Drivers of expensive cars less likely to brake for pedestrians

A UNLV study found that drivers of higher-priced cars were less likely to stop for a pedestrian in a half-block crosswalk with flashing lights than a driver in a less expensive vehicle. (Jeff Scheid / Las Vegas Review-Journal) @jeffscheid Bicyclists ride along State Route 159 in the Red Rock Canyon National Conservation Area in Las Vegas on Tuesday, August 19, 2014. (Chase Stevens / Las Vegas Review -Journal) If you drive an expensive vehicle, chances are you’re less polite to pedestrians.
According to a UNLV study that found that drivers of higher priced cars were less likely than drivers of less expensive vehicles to stop for a pedestrian at a half-block crosswalk with flashing lights.
The study found that the odds of a driver stopping for a pedestrian fell 3 percent for every $ 1,000 increase in the price of the vehicle.
“People who had more wealth were more likely to exhibit unethical behavior,” said Courtney Coughenour, a professor of public health at UNLV and lead author of the study.
Although some of the car brands one considers “expensive” were seen in the study, other high-priced vehicles also prevailed, Coughenour said.
“They were expensive cars, but they were like a Toyota Tundra or something like that, more expensive,” he said. “There were some Audis and Lexuses, and those types of cars, but there were definitely fewer of them.”
The research team filmed research assistants crossing the street in front of 461 cars, the values ​​of which were evaluated using the Kelley Blue Book price categories.
The study was conducted at two unnamed mid-block crosswalks near schools in Las Vegas areas with median household incomes between $ 30,000 and $ 37,000. A white man and woman and an African American man and woman, all in their 20s, served as pedestrians.
Although drivers of more expensive vehicles fared worse, most drivers were not very aware of pedestrians, according to the study. Only 28 percent of all drivers stopped to wait for pedestrians.
“That was probably the biggest idea about this,” he said. “The overall performance was quite low, which is not good for overall pedestrian safety. I was a little surprised at how low it was. ”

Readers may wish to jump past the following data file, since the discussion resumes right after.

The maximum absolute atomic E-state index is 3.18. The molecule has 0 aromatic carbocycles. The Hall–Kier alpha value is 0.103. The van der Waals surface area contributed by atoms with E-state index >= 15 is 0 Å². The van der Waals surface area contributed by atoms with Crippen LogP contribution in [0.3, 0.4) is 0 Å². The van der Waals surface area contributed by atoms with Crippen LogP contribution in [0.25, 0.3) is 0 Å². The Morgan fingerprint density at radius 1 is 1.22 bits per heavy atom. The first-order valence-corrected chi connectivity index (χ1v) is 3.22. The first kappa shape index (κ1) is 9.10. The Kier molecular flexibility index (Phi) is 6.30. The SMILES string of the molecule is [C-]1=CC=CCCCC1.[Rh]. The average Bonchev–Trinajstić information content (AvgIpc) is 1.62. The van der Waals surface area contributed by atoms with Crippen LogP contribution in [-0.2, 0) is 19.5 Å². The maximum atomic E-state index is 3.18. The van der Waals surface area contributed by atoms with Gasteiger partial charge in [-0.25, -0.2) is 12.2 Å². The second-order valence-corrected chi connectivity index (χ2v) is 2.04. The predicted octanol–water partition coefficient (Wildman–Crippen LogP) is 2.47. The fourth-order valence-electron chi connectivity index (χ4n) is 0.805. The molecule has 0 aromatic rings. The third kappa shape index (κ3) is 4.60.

Coughenour said that both motorists and pedestrians can work to improve the situation.
The research team said their findings are important to public health, as even low-speed collisions can be fatal to pedestrians.
The risk of serious injury to a pedestrian struck by a vehicle is 10 percent at 16 mph, 25 percent at 23 mph, 50 percent at 31 mph, 75 percent at 39 mph, and 90 percent at 46 mph, according to the AAA Traffic Foundation Security.
Figures from the Nevada Department of Public Safety show that 2017 was the deadliest year for pedestrians in the state, with 90 deaths. The number fell to 82 in 2018, the first state decline in nine years, and to 70 in 2019.
To maintain that trend, Coughenour said, “drivers must be aware that they legally have to give way.”
“It is difficult to say if they are not yielding because they do not know the laws or because they do not want to yield,” he said. “More studies are needed to examine that. Until then, the most important thing is driver education ”.
State Route 159 work
Crack sealing on a 9-mile stretch of State Route 159 leading to the Red Rock Canyon National Conservation Area will affect traffic for several months.
The work began last week and runs through May 14, according to the Nevada Department of Transportation.
“The crack filling prevents further deterioration of the road for a smoother and safer driving experience,” said NDOT spokesman Tony Illia. “It is a cost-effective maintenance solution that extends the life cycle of the road.”
The work will be carried out in 1-mile increments from Blue Diamond Road to the Red Rock Canyon Visitor Center between 6 a.m. and 2:30 p.m. Tuesday to Thursday
Standard bearers and a pilot car operation will be used to escort motorists through active construction zones.
The trail parking areas within the work zones will be closed while signaling operations are active. Bicyclists must also follow all applicable traffic laws, including arresting flaggers.
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